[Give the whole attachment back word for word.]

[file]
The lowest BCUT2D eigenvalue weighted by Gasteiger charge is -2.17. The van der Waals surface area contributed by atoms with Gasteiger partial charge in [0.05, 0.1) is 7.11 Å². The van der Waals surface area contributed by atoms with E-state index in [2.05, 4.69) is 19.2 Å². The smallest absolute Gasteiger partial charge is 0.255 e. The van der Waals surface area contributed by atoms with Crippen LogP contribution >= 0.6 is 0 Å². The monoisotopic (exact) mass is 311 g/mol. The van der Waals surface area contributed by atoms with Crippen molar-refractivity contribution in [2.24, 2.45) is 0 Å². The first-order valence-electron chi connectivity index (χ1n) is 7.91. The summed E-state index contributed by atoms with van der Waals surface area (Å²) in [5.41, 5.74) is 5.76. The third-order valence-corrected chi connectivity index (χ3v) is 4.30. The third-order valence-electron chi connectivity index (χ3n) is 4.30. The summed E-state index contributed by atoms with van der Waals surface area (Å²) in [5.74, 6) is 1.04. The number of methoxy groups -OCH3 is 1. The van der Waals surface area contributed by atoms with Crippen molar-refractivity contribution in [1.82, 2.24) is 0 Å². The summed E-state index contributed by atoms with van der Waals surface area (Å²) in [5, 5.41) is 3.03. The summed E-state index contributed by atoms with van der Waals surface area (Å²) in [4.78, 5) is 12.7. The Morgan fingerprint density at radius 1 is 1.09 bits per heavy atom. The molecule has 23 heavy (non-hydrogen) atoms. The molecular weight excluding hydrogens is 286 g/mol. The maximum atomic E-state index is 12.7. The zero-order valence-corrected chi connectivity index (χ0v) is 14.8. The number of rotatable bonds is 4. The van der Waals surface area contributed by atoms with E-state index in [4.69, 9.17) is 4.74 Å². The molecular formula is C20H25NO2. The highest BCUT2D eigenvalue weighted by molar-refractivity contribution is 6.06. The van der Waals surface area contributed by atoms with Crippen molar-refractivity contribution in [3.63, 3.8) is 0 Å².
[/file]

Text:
The lowest BCUT2D eigenvalue weighted by Gasteiger charge is -2.17. The van der Waals surface area contributed by atoms with Gasteiger partial charge in [0.05, 0.1) is 7.11 Å². The van der Waals surface area contributed by atoms with E-state index in [2.05, 4.69) is 19.2 Å². The smallest absolute Gasteiger partial charge is 0.255 e. The van der Waals surface area contributed by atoms with Crippen LogP contribution >= 0.6 is 0 Å². The monoisotopic (exact) mass is 311 g/mol. The van der Waals surface area contributed by atoms with Crippen molar-refractivity contribution in [2.24, 2.45) is 0 Å². The first-order valence-electron chi connectivity index (χ1n) is 7.91. The summed E-state index contributed by atoms with van der Waals surface area (Å²) in [5.41, 5.74) is 5.76. The third-order valence-corrected chi connectivity index (χ3v) is 4.30. The third-order valence-electron chi connectivity index (χ3n) is 4.30. The summed E-state index contributed by atoms with van der Waals surface area (Å²) in [5.74, 6) is 1.04. The number of methoxy groups -OCH3 is 1. The van der Waals surface area contributed by atoms with Crippen molar-refractivity contribution in [1.82, 2.24) is 0 Å². The summed E-state index contributed by atoms with van der Waals surface area (Å²) in [5, 5.41) is 3.03. The summed E-state index contributed by atoms with van der Waals surface area (Å²) in [4.78, 5) is 12.7. The Morgan fingerprint density at radius 1 is 1.09 bits per heavy atom. The molecule has 23 heavy (non-hydrogen) atoms. The molecular weight excluding hydrogens is 286 g/mol. The maximum atomic E-state index is 12.7. The zero-order valence-corrected chi connectivity index (χ0v) is 14.8. The number of rotatable bonds is 4. The van der Waals surface area contributed by atoms with E-state index in [4.69, 9.17) is 4.74 Å². The molecular formula is C20H25NO2. The highest BCUT2D eigenvalue weighted by molar-refractivity contribution is 6.06. The van der Waals surface area contributed by atoms with Crippen molar-refractivity contribution in [3.63, 3.8) is 0 Å².